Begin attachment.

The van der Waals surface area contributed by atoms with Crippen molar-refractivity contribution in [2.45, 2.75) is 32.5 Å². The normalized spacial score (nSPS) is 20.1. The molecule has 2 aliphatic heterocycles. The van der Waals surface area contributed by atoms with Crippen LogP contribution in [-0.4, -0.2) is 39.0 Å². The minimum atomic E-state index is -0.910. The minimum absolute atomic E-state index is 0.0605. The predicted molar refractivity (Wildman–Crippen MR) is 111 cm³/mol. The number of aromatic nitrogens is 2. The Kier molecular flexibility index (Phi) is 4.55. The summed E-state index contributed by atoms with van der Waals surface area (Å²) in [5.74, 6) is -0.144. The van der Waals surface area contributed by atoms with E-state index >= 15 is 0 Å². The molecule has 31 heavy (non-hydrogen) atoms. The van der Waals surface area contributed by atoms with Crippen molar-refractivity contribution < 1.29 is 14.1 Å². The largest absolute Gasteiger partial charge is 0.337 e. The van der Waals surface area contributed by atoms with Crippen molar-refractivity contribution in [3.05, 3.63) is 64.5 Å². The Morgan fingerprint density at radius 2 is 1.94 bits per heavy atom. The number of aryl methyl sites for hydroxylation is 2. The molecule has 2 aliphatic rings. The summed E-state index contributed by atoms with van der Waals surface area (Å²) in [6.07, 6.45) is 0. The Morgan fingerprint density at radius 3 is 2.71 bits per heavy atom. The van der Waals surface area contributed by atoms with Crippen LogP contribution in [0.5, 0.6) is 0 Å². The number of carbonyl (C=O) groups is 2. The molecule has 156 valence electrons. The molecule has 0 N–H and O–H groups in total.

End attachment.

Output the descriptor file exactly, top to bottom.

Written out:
The van der Waals surface area contributed by atoms with Crippen molar-refractivity contribution in [2.45, 2.75) is 32.5 Å². The normalized spacial score (nSPS) is 20.1. The molecule has 2 aliphatic heterocycles. The van der Waals surface area contributed by atoms with Crippen LogP contribution in [-0.4, -0.2) is 39.0 Å². The minimum atomic E-state index is -0.910. The minimum absolute atomic E-state index is 0.0605. The predicted molar refractivity (Wildman–Crippen MR) is 111 cm³/mol. The number of aromatic nitrogens is 2. The Kier molecular flexibility index (Phi) is 4.55. The summed E-state index contributed by atoms with van der Waals surface area (Å²) in [5.74, 6) is -0.144. The van der Waals surface area contributed by atoms with E-state index >= 15 is 0 Å². The molecule has 31 heavy (non-hydrogen) atoms. The van der Waals surface area contributed by atoms with Crippen molar-refractivity contribution < 1.29 is 14.1 Å². The largest absolute Gasteiger partial charge is 0.337 e. The van der Waals surface area contributed by atoms with Crippen molar-refractivity contribution in [3.05, 3.63) is 64.5 Å². The Morgan fingerprint density at radius 2 is 1.94 bits per heavy atom. The number of aryl methyl sites for hydroxylation is 2. The molecule has 2 aliphatic rings. The summed E-state index contributed by atoms with van der Waals surface area (Å²) in [6.07, 6.45) is 0. The Morgan fingerprint density at radius 3 is 2.71 bits per heavy atom. The van der Waals surface area contributed by atoms with Crippen LogP contribution in [0.5, 0.6) is 0 Å². The number of carbonyl (C=O) groups is 2. The molecule has 156 valence electrons. The molecule has 0 N–H and O–H groups in total.